Smartphones and Social Media – Where Will it Take Us



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The phone as a means of communication lost its initial function many years ago. The inception of the change in the way phones are used started in the 1980s, when answering machines were introduced, as supplements to the traditional landline phone. After that we saw the advent of fax machines and then in the 1990s, cell phones overtook the market, so we were able to text our friends and even play games (Snake Game rocked). Today, when the number of people using smartphones has skyrocketed, the process of communication has gone to an unprecedented level. The relation between smartphones and social networks has contributed to it, as well.


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Smartphone killed the desktop

Although this heading is a bit hyperbolic, in the future decades even less people will be using desktop computers, on account of further popularization of the smartphone. In 2013, for instance, the number of Americans surfing the net via the smartphone has significantly risen. While TV remained the ultimate media ruler, it is striking that an average adult American surfed the web for 27 hours from their desktop computers and spent surprising 34 hours on the net on their smartphones. Further data on this trend can be seen here.


Teens dictate trends

While adults represent an important share of the Internet market, the epidemic spread of smartphones among teenage population has put this target audience pretty high on the list of marketing aims. Social media and teens go hand in hand, like pensioners and morning newspapers. Since it is possible to be online all day long via smartphones, it is no wonder that teenagers exploit this possibility as much as they can. On public buses, in the parks, even during their school classes teenagers write statuses on social networks and post photos. Also, the arrival of the selfie and its connection with social networks has added to the overall craze that follows the smartphone access to Facebook, Twitter, Instagram, Pinterest and other features. Today people aged 13-19 represent the most vital group of social networking participants through gadgets.


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Never-ending conversations

With all these new communication trends, it seems that conversations will never stop. Although the use of the SMS service and the development of chat options were the beginning of such a string of events, the option of 24/7 online presence on social groups can actually lead to perpetual conversations. Also, performances of smartphones are being improved as we speak, so that we could get a new mobile phone almost on an annual basis. Those new devices will be able to take better photos in a shorter period of time and also access the Internet at even faster pace.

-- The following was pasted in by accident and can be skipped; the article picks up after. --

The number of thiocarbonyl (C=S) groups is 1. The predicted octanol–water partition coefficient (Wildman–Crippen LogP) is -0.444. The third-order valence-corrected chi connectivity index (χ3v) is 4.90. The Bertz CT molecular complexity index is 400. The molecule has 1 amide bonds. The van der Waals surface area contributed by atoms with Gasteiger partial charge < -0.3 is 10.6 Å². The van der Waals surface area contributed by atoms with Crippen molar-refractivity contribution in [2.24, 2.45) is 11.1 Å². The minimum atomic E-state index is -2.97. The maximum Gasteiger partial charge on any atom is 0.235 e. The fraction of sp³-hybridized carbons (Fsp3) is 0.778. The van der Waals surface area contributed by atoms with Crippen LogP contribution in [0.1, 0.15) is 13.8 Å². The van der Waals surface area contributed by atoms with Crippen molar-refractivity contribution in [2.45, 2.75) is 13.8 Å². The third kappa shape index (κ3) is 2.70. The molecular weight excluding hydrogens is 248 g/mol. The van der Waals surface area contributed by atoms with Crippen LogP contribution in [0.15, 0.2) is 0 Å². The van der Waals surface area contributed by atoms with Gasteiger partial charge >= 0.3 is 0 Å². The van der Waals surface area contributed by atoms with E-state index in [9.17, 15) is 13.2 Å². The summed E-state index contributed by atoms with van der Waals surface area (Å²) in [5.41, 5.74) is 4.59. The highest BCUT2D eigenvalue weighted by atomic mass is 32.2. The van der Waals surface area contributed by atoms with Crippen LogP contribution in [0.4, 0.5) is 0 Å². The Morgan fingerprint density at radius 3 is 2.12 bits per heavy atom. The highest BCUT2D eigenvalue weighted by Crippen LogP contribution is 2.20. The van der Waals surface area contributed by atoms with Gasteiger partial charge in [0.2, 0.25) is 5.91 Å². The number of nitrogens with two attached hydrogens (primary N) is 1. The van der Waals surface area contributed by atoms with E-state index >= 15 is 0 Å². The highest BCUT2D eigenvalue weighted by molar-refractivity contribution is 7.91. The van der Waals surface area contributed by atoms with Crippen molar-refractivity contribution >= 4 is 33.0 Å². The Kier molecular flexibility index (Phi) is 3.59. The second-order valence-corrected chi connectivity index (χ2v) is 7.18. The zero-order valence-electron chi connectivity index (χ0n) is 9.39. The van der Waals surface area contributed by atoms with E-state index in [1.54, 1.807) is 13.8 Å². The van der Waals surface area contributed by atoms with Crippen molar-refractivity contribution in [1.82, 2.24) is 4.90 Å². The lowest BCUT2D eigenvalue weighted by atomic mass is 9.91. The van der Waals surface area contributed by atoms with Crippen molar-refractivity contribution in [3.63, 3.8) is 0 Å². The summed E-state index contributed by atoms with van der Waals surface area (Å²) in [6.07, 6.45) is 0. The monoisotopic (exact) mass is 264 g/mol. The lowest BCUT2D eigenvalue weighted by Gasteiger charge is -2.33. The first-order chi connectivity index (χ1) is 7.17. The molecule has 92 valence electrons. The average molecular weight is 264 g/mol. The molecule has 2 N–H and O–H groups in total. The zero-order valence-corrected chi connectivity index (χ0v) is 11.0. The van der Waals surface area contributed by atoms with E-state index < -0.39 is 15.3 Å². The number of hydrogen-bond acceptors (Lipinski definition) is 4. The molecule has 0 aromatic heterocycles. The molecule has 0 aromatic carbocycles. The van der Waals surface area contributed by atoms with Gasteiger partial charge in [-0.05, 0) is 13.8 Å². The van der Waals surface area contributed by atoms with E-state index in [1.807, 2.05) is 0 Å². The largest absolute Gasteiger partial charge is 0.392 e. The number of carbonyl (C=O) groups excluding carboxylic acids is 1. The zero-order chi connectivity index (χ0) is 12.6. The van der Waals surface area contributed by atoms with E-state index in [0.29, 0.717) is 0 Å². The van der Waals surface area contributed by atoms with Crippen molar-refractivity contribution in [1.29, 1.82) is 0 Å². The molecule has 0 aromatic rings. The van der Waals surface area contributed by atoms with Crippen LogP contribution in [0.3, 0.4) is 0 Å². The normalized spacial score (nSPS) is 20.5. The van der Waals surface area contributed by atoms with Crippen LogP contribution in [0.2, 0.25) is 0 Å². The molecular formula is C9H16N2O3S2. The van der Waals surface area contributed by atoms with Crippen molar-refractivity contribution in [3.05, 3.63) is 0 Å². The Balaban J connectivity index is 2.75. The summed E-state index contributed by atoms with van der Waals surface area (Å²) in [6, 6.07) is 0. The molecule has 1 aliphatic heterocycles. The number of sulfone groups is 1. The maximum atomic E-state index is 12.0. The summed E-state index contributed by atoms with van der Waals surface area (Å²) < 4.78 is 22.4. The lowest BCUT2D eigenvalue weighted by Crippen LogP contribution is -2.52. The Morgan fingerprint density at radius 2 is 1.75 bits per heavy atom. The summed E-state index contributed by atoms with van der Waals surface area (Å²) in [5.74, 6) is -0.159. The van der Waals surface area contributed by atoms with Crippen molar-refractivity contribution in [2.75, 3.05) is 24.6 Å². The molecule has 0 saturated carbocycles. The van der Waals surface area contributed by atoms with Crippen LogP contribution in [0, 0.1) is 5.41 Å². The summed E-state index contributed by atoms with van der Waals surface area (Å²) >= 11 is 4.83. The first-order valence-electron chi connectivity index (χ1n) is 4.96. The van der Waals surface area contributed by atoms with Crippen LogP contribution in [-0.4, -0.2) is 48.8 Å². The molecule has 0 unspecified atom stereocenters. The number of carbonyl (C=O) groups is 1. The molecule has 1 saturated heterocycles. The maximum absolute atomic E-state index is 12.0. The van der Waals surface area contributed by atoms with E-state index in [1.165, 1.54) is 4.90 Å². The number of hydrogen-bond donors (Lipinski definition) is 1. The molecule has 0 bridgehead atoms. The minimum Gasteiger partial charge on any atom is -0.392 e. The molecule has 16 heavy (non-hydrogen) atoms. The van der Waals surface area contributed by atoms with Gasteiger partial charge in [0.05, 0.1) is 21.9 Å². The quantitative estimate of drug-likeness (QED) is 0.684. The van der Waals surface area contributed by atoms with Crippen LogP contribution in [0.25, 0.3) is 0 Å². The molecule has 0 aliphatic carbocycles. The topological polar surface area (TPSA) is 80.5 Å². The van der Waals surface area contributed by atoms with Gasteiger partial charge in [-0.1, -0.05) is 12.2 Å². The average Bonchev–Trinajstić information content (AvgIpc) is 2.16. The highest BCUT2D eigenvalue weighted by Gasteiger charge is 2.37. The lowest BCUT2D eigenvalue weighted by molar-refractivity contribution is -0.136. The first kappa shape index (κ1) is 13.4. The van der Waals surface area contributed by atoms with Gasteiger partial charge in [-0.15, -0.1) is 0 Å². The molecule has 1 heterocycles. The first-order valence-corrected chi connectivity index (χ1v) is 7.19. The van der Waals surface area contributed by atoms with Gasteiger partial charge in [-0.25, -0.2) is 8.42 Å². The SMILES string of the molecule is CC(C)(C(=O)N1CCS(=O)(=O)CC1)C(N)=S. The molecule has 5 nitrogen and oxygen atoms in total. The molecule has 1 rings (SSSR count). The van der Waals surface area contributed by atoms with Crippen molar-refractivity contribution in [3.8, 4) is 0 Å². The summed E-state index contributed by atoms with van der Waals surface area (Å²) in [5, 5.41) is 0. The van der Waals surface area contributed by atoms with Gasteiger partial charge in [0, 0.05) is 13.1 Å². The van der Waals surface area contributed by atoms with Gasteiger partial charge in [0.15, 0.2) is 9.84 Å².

However, being available all the time could be pretty stressful. It would really be wise to leave the phone aside at least for an hour or two every day, to give your brain a time to rest.


Perspective of (ph)on(e)line socialization

It goes without saying that cell phones are yet to surprise as with state-of-the-art innovations. From the present perspective, it seems that in the future we will be able to project multimedia content from our smartphones to any flat surface. So, you could get a video clip from your friend via Facebook and display it on any flat area. Furthermore, there are plans to make foldable phones. For example, you could simply fold it as a wristwatch and then just open it and check what’s new on your profile wall or chat with your friends when having a jogging rest in the park.

As the unprecedented technological progress has spread into every field of our life, we have to catch up with it to stay socially active participants of the community. Those who don’t get involved in this process will have worse job opportunities and poorer social life. It might seem harsh, but that’s the way it is. So, take your smartphone and see what’s new out there in the web sphere.


Dan Radak is a web hosting security professional with ten years of experience. He currently works with a number of companies in the field of online security, closely collaborating with a couple of e-commerce companies. He is also a coauthor on several technology websites.

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